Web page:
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Greatest Defenceman of All Time #3

View Poll Results: Who is the greatest defencemen of all time? #3
Doug Harvey 48 50.00%
Denis Potvin 10 10.42%
Ray Bourque 24 25.00%
Red Kelly 1 1.04%
Larry Robinson 4 4.17%
Chris Chelios 1 1.04%
Paul Coffey 2 2.08%
Nick Lidstrom 1 1.04%
Scott Stevens 2 2.08%
Slava Fetisov 3 3.13%
Voters: 96. You may not vote on this poll

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Old
05-10-2006, 02:18 AM
  #26
norrisnick
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http://www.washingtonpost.com/wp-srv...s/flyers28.htm

The Bowman quote was part of the '97 Finals build up and the article references the quote as occuring shortly after Coffey's December '96 trade to the Flyers.

And for the other quote, being called a unique defenseman described as a "rover" or "fourth forward" is not, IMO, glowing praise for an all-time great defenseman. I can't verbalize exactly how I view the situation, but I'd rank Coffey higher simply as a player than I would strictly for his position as a defenseman. So one would have less objections from me arguing that Coffey was a better hockey player than Scott Stevens, but he damn well wasn't a better defenseman. If that makes any sense at all.

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Old
05-10-2006, 09:45 AM
  #27
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Doug Harvey

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Old
05-10-2006, 12:57 PM
  #28
Bluesfan1981
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Thankfully Harvey will win this poll, I was afraid Bourque might win it.

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05-10-2006, 12:58 PM
  #29
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Quote:
Originally Posted by #66
Harvey. I'm really interested to see where Earl Seibert comes in. He was the Park to Shore's - Orr.
Exactly. Seibert is one of the most underrated players of all-time.

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05-10-2006, 01:15 PM
  #30
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Quote:
Originally Posted by Bluesfan1981
Exactly. Seibert is one of the most underrated players of all-time.
It'll be very interesting to watch. Park will be added this time, and Pilote will likely get the nod next time, but after that? There are four relatively old-time defencemen - Horton, Clapper, Siebert and Clancy - who are very deserving of consideration. All four should rank in the top 20.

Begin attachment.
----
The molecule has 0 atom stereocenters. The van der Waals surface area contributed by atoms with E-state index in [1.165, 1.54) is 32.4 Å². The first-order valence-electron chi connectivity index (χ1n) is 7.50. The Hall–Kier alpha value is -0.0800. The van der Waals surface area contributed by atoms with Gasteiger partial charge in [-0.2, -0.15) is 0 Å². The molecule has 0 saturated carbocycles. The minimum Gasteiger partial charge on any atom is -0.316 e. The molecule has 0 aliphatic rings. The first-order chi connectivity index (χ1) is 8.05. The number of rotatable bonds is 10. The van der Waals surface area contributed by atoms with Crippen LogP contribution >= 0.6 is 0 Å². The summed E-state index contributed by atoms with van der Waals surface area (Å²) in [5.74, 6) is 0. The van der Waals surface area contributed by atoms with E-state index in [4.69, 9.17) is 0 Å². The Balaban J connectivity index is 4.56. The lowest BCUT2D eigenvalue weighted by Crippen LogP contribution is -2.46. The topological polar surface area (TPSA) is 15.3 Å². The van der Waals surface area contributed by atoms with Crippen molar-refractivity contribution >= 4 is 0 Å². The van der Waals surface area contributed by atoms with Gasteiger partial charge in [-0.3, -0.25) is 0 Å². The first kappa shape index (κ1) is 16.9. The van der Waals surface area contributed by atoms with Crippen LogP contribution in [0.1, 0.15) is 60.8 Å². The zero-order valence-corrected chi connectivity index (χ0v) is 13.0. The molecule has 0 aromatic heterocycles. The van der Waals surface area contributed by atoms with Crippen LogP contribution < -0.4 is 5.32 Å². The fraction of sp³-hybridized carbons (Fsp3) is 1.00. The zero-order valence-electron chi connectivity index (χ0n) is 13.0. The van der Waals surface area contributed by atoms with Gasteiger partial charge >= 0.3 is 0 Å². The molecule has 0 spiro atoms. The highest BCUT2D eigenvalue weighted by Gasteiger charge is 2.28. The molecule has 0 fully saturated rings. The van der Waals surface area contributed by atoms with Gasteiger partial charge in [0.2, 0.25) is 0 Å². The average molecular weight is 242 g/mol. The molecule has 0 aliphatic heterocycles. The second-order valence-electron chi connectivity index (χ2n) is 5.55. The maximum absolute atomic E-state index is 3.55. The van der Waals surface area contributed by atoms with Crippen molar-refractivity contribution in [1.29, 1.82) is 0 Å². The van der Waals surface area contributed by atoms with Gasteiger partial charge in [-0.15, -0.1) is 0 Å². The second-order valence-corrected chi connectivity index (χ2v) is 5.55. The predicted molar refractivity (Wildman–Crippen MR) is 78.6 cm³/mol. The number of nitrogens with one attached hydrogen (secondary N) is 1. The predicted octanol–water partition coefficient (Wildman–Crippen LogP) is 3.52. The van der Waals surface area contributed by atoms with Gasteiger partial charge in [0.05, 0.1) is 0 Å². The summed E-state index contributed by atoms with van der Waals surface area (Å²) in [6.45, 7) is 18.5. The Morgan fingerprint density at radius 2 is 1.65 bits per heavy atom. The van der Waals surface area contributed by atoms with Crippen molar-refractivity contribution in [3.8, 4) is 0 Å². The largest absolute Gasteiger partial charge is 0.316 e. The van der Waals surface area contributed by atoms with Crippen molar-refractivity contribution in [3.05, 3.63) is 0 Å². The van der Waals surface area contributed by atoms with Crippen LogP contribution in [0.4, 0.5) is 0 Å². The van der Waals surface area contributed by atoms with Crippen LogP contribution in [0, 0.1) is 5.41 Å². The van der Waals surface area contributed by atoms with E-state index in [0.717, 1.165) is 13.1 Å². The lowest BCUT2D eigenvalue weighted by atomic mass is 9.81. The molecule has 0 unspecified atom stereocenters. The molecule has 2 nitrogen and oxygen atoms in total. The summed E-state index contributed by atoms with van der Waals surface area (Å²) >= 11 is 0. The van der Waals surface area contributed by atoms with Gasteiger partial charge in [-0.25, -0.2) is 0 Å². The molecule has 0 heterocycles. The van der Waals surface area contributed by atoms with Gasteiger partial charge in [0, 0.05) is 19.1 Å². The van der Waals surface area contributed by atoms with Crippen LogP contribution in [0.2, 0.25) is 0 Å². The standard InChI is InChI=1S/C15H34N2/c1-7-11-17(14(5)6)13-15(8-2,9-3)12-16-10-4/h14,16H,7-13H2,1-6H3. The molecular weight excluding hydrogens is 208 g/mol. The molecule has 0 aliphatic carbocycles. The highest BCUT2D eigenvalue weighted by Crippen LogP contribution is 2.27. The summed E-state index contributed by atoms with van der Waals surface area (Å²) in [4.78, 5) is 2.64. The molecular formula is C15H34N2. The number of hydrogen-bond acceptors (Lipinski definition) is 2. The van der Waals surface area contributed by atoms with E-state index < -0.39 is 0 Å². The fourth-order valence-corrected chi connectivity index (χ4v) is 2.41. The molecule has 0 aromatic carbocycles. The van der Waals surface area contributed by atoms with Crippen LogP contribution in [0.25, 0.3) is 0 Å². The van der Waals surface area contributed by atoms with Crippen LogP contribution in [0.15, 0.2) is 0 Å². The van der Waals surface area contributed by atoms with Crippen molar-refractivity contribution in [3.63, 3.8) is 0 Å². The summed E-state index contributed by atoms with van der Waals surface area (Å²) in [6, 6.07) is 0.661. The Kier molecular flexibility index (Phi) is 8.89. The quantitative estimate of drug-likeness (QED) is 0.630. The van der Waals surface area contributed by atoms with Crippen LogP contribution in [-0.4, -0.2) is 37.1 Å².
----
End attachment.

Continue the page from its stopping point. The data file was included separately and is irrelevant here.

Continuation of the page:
So much for the "I'd have been disappointed if Bourque won this round" discussion. As expected, Harvey retained his core support, while getting the vote shift from the fans who voted for Shore last time. Bourque will likely wind up with only a couple more votes than before, and Harvey has already surpassed Bourque's total from the last round.

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05-10-2006, 10:33 PM
  #31
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Harvey will win this as he should. I can`t believe I`ve actually agreed with the winning choices three rounds in a row.

Maybe too late, but add Tim Horton.

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Old
05-10-2006, 11:31 PM
  #32
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I voted for Ray Bourque but I'm far too young to have watched Harvey play.

IMO, Bourque was the league's most dominant defenseman in an era where great defensemen flourished, i.e. his five Norris' in the late-80's to mid-90's were almost as impressive as the Orr run. Bourque was just an incredible player and could do anything you asked of him and do it well.

Oh yeah, and add MacInnis for the love of God.

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Old
05-11-2006, 01:02 AM
  #33
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Quote:
Originally Posted by God Bless Canada
I actually have Bourque at No. 4. The thing about Bourque is not only was he a top-notch offensive defenceman with a sneaky, accurate shot and great smarts, but he was considered by many to be the best defensive defenceman in the league at his peak. His endurance was freakish.

I've long maintained that Bourque should have won the Hart Trophy in 1990. Messier was the best player in the league that year, and justifiably won the Pearson for the best player. But nobody meant more to his team's success than Bourque. Plus, there's something to be said about 19 all-star team selections.
I won't try and put Bourque in a historical context, but in his prime, he was better than all of his contemporaries. He was better than Chelios, Leetch, Coffey, Robinson, Potvin, Stevens. He had a run of 4 Norris Trophies in 5 years, 5 in all. An all star 19 straight years. Not only was he great in his prime, he had unheard of longevity, he was a top 5 defenseman in the NHL for 20 years. He played at a hall of fame level at all aspects of the game. If you don't think he was physical, you're wrong. He wasn't as physical as a Stevens, but he was a very physical player.